The Monticello linebackers have shown a lot of the traits Miller had as a player: physical and looking for chances to force turnovers.

"Right now," Miller said, "our linebackers are playing at a level that is going to be tough to compete with."

Long days

Miller, 32, works in a sales job with Barbeck Communications. He is based in Urbana.

"I've gotten a little better in time management, making sure I'm back to practice on time," Miller said. "Coach Welter has high expectations, but does understand."

The Monticello staff communicates daily and bounces ideas off each other. Miller starts his day in Mount Zion, jumps in his Chevy Equinox and goes to the current work site.

"It's more commonly known as the 'Barbeckquinox,'" Miller said. "I've had it for coming up on two years and already have over 98,000 miles on it.

"I start my days earlier during the football season and do a lot at night."

His work sometimes extends into practice. He gets calls during the workouts.

"A lot less calls are taken during the playoffs," Miller said.

Miller and his wife Emily have four young children — Macy (8), Cooper (6), Beau (4) and Pressley (born in August).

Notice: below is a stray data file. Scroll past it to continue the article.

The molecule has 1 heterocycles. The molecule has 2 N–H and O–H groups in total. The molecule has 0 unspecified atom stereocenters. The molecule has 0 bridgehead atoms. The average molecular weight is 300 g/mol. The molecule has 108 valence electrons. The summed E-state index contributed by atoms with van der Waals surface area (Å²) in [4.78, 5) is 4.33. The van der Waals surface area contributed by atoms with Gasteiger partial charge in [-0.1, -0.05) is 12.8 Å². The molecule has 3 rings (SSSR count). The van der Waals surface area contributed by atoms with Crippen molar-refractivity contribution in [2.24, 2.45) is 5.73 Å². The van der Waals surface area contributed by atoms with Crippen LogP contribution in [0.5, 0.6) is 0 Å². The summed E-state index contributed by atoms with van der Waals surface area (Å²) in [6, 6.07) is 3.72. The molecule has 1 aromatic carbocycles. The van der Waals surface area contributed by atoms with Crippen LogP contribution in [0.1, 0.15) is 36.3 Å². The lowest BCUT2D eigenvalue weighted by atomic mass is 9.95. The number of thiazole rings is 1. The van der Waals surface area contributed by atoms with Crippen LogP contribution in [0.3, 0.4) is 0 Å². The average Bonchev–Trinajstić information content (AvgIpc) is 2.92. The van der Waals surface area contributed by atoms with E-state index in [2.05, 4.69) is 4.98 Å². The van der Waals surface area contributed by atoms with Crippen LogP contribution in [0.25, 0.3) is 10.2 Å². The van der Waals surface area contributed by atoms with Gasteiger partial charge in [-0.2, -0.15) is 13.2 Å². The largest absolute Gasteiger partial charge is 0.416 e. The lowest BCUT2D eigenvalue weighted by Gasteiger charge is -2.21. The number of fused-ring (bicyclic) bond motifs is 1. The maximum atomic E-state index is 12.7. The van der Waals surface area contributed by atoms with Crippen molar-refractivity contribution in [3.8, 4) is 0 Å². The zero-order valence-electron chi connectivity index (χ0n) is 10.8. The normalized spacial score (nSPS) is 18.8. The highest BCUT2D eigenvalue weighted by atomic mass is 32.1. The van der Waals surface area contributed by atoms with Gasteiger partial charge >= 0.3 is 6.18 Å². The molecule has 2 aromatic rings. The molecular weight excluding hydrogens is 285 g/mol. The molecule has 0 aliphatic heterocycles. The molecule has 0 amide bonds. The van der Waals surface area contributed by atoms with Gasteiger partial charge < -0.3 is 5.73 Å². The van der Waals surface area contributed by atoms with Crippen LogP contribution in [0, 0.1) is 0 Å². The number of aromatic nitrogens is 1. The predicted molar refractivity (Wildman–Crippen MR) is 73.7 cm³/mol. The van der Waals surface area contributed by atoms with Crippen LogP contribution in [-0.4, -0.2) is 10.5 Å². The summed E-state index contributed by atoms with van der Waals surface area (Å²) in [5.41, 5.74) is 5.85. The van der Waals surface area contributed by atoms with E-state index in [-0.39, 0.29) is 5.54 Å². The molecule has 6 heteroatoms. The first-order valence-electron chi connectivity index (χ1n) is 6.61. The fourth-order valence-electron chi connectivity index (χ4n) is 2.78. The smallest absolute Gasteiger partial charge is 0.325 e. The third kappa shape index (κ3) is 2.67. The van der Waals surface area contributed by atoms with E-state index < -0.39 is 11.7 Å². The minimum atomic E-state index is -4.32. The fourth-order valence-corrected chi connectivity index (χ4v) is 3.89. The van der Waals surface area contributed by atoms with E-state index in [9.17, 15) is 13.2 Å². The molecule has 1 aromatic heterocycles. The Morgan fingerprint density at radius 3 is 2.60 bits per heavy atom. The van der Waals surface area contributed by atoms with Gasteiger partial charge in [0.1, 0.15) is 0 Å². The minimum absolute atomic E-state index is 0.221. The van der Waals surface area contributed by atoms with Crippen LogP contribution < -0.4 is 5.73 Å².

"We had our fourth baby the first week of practice," Miller said, "(Emily) has really been a saint in this whole process."

Don't count on seeing Miller taking over a program as head coach one day. That is not a part of the plan.

"I would only ever want to be a head coach if it was my kids just because I wouldn't want anybody else to ruin them," Miller said. "I'd rather take full responsibility for that."

Some have suggested Miller coach in college. The only job he would want is at Illinois.

"Those things are all so short-lived," Miller said. "Where do you want to have success? Right now, it's an easy choice because I've got a cousin in Monticello and I enjoy it there."

When he is not coaching or hanging out with his growing family, Miller follows his alma mater's football team.

"I'm a huge Reggie Corbin fan," Miller said. "I bleed Orange and Blue."

Bob Asmussen can be reached at 217-351-5233 or by email at